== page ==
Marxism is one of two ‘alien’ materialist Western traditions which Chinese medicine has been forced for political reasons to accommodate. Another – in the long run, a far more profound challenge, or indeed threat – is Western medicine itself. In many specialities – for instance, in the treatment of acute and infectious diseases – Western scientific medicine is standardly accepted in China as superior, and Western pharmaceutics have been widely introduced. The world-wide prestige of Western scientific medicine can hardly be gainsaid.

But Western medicine brings with it investigative techniques and an ontology quite alien to the conceptual structures of Chinese medicine: above all, perhaps, an anatomical way of thought, preoccupied with the physical structure of organs, with disease localisation, and with the lesion as the site of disease. What then is to happen if the ‘channels’ of Chinese medicine are found to have no anatomical reality in the Western scientific model? How is Chinese medicine to respond to the demonstration, by Western science, that the brain and the nervous system govern consciousness – seeing that Chinese medicine attributes secondary importance to these organs, and regards the ‘heart’ as crucial to consciousness?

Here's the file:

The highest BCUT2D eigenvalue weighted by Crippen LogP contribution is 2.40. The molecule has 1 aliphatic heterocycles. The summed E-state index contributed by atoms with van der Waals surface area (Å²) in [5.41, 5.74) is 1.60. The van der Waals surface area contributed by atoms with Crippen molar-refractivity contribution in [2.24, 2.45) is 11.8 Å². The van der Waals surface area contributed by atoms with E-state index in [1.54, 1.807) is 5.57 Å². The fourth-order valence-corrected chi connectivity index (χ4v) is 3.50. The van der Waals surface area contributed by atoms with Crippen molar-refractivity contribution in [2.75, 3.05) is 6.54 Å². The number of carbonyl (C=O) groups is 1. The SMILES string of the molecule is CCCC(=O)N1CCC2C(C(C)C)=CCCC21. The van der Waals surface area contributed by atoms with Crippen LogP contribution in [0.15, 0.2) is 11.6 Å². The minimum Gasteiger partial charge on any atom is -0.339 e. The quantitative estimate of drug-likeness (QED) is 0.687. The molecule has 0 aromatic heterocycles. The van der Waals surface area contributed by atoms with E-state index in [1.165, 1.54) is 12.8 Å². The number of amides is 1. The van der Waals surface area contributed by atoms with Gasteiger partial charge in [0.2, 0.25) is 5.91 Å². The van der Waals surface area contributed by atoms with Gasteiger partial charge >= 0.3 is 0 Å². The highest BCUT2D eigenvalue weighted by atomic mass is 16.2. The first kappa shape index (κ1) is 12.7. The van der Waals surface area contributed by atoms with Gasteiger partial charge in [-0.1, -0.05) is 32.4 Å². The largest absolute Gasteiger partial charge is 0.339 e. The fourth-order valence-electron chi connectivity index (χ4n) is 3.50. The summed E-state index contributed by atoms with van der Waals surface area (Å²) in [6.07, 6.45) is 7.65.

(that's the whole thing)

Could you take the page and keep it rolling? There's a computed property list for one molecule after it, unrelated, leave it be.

Precisely like a late-Medieval Scholastic summa, blithely unifying Plato and Aristotle, Greek thought and the Bible by dint of verbal gymnastics, the Essential Book does its manful best to pretend that everything in the garden is rosy, and that no fundamental incompatibilities divide the Chinese tradition and those elements of Western medicine it seeks to incorporate, or cannot avoid incorporating. But, as Sivin contends, the policy of ‘mix ’n’ match’ can at best work as a temporary expedient, a holding operation. In the long run, some less ad hoc intellectual strategy must be devised. This could be a policy of peaceful co-existence between the two medicines (adopting bipolar visions of reality, separate but equal), or an attempt to carve out a principled division of labour (say, the integration of Western scientific anatomy and pharmacology, while maintaining a traditional approach to clinical healing). Otherwise, the irony will be that the Marxist-Leninist materialism of Mao’s revolution will inevitably prove a Trojan horse, opening the gates piecemeal to the materialism of Western science. Of course, the problem in reverse form confronts Western medicine too: but the cultural pressures upon Western doctors to accommodate Chinese medicine are quite minuscule in comparison.

These works do not merely offer an accessible entrée into Chinese medicine: they also present a fascinating insight into the politics of intellectual continuity and change. Above all, they reveal the strategies typically used for reasserting tradition, stability and unity in the teeth of the disruption and disaggregation wrought by the struggle between what Thomas Kuhn called ‘incommensurable paradigms’. Watching the fate of Chinese medicine may tell us much about the processes by which, in our own Scientific Revolution, the Ptolemaic-Aristotelian tradition succumbed to Copernicus.